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IT IS UNETHICAL FOR COUNSEL TO MAKE APPEARANCE TO ASK FOR ADJOURNMENT TO ENABLE SENIOR COUNSEL CONDUCT PROCEEDINGS

Dictum

Furthermore, it is unethical, undesirable and intolerable that a counsel should attend or appear in court in a matter or case merely to ask for an adjournment to enable a more senior colleague to conduct the matter. See the case of Madu v. Okeke (1998) 5 NWLR (Pt.548) 159.

— Garba, JCA. Shona-Jason v Omega Air (2005) – CA/L/418/2000

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COUNSEL SHOULD NOT MISQUOTE JUDGE

I will pause here to advise that learned counsel when referring to statements made by trial Judges should not impute words not said by them, or misquote their statements and present statements which were not actually uttered or remarked by them (the Judges). A close look at the passage quoted above leaves one in no doubt that the Judge did not say that the depositions were of no assistance to him . Rather, what he said was that they were of little assistance to him . He is therefore misunderstood or quoted out of context.

– Sanusi JCA. Enejo v. Nasir (2006)

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COUNSEL SHOULD NOT JOIN THE PUBLIC TO RAISE BIAS ON A JUDGE

The above quoted obiter of the learned trial judge did not form part of the ratio decidendi of the judgment and is a good example of the less said, the better by way of obiter in a judgment. In any event, the current penchant of counsel to allege bias against judicial officers under every imagined pretext must be highly deprecated, condemned and discouraged. It does not enhance the confidence of the public in the judicial process and only serves to erode the rule of law. Justice is rooted in confidence. If the parties felt strongly that there was a fiduciary relationship between the Bench and any lawyer or party, it was their duty to draw attention to it BEFORE the case was heard and determined by the judge. It is obviously the antics of a bad loser to cry foul after the case had been lost.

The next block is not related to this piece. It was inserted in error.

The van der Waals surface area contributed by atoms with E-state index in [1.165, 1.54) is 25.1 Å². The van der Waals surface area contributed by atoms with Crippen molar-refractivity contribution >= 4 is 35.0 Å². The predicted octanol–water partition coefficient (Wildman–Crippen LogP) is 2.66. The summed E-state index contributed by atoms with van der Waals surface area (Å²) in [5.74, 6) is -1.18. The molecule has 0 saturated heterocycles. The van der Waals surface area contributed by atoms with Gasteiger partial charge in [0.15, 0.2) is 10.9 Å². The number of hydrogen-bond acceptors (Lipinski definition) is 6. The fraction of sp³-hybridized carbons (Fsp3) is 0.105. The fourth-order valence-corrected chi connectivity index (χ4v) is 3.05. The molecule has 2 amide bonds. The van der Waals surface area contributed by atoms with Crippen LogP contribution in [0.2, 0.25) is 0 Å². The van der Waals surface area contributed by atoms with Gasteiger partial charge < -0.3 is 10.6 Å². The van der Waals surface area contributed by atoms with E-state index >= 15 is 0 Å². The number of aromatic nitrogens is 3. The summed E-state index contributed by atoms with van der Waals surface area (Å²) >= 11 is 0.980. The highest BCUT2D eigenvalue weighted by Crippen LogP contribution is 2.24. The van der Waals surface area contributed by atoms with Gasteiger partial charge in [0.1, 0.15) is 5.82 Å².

— H.M. Ogunwumiju, JCA. Godwin Ukah & Ors. V. Christopher A. Onyia & Ors. (CA/E/295/2008, 21 Jan 2016)

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COUNSEL AGREEMENT WITH OPPOSING PARTY IS BINDING

In Swinfen v. Swinfen 26 LJ Co P 97, Blackburn, J, stated the position as follows:- “Counsel therefore being ordinarily retained to conduct a cause without any limitation, the apparent authority with which he is clothed when he appears to conduct the cause is to do everything which in the exercise of his discretion, he may think best for the interest of his client in the conduct of the cause.and if within the limits of this apparent authority he enters into agreement with the opposite Counsel as to the cause, on every principle this agreement should be binding.”

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DRAWING UNINTENDED CONCLUSIONS FROM JUDGES STATEMENTS

Sir James Bacon, V.C., said in Green’s Case (1874) L.R. 18 Eq C.A. 428:- “In the judgments which Judges pronounce, this is inevitable, that having their minds full, not only of the cases before them, but of all the principles involved in the cases which have been referred to, it very often happens that a Judge, in stating as much as is necessary to decide the case before him, does not express all that may be said upon the subject. That leaves the judgment open sometimes to misconstruction, and enables ingenious advocates by taking out certain passages, to draw conclusions which the Judge never meant to be drawn from the words he used.”

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COURT CANNOT QUESTION COUNSEL ON INSTRUCTION TO ACT FOR CLIENT

Again, a Court lacks jurisdiction to look into whether or not a counsel has instruction or briefing of his client to appear in Court. See State V Mathew (2018) 9 NWLR (Pt. 1625) 399, 412. It is only the party that is being represented by counsel that can question the representation.

– Ekanem JCA. C.O.P. v. Doolor (2020) – CA/MK/182/2017

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COUNSEL SHOULD NOT MANUFACTURE FACTS IN COURT

Learned counsel should refrain from manufacturing facts to suit the interest of his client. As a minister in the Temple of Justice, counsel should always be guided by raw facts as disclosed by the evidence before the Court. To be forewarned is to be forearmed, learned counsel should heed to this advice against the future.

– Adamu Jauro, JSC. Enabeli v. State (2021)

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